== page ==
Blow-in fiberglass loose fill insulation provides an affordable method for shielding your home from hot and cold temperatures. An attic that is under-insulated or uninsulated reduces the energy efficiency of your home’s heating and cooling system. Insufficient insulation could also increase the risk of moisture condensing in your attic and cause ice dam buildup on your roof. The materials and equipment needed to learn how to blow in insulation are available at home improvement stores.
You can rent the insulation blower at the home supply store where you buy the insulation.
- Measuring tape
- Caulk gun
- Insulation blower
- Tin snips
- Drywall (sheetrock)
- Plywood to place across joists while you work
- Power drill
- Protective dust mask
- Safety glasses
- Long-sleeve shirt and pants
- Work gloves
How to Blow In Insulation Step-by-Step
- Measure the width and length of the attic space.
- Multiply the figures to find out the square footage.
- Determine the R-value needed for the space so that you know how much insulation to buy.
- According to Energy Star, the Delaware Valley falls into insulation zone 4.
- An attic without any insulation needs an R-value of R38 to R60.
- An attic with 3 to 4 inches of old insulation needs new material with an R38 value.
- Consult blow-in fiberglass insulation packaging to learn how much to buy to fill the space and reach the necessary R-value.
- If old insulation is present, assess whether you can keep it.
- Remove any old insulation if it’s moldy or extremely deteriorated.
- Seal air gaps with caulk around pipes, exhaust vents, and electrical boxes.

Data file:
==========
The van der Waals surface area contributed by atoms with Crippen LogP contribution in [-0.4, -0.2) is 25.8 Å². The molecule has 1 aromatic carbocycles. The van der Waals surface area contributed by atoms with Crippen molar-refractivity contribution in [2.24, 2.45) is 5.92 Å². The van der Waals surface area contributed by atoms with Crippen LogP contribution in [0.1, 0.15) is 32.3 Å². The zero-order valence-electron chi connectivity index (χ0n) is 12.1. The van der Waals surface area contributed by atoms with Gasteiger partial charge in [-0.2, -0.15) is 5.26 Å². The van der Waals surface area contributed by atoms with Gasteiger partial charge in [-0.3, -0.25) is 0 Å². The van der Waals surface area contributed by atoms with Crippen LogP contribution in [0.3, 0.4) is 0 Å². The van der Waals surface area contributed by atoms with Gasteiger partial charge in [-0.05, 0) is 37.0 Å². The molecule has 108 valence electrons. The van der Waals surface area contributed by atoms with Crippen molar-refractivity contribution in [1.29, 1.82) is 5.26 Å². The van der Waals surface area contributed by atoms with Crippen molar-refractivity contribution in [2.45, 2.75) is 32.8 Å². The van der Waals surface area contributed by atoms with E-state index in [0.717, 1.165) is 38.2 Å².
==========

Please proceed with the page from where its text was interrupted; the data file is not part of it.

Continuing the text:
- Use spray foam in gaps too large for caulking.
- Run a bead of heat-resistant caulk around heater flue.
- Use sheet metal to construct a wall around flue to prevent contact with new insulation.
- Cut metal with tin snips and bend bottoms of pieces.
- Staple bent bottoms of metal pieces to attic floor joists around the flue.
- If recessed lights are in attic space, confirm that they are rated Type-IC.
- If not rated Type-IC, build a protective box with drywall pieces so that 3 inches of air space surround a light fixture.
- Connect drywall pieces with drywall screws.
- Seal seams of drywall box with spray foam.
- Now that the attic is prepped, you can finish the steps for how to blow in insulation.
- Nail or tape wooden sticks or rulers to some floor joists to serve as depth guides when blowing in insulation.
- Open insulation packages carefully because material will expand.
- Load the blower according to its directions.
- Connect the hose to the insulation machine mounted on the lower level near the attic access.
- Pull the hose into the attic.
- Have a partner turn on the machine and load insulation as needed while you work in the attic.
- Start in the farthest corners and work your way toward the attic access.
- Spread insulation evenly up to desired depth.
Insulate Your Attic During a Roof Replacement
A roof replacement provides an excellent opportunity to insulate an attic. We can easily add insulation to your attic while redoing your roof as we will have easier access to all areas under your roof. The PJ Fitzpatrick team uses high-quality Owens Corning Loosefill Insulation. Talk to one of our insulation specialists to learn how much insulation your home needs. Contact us for an attic insulation or roofing estimate today.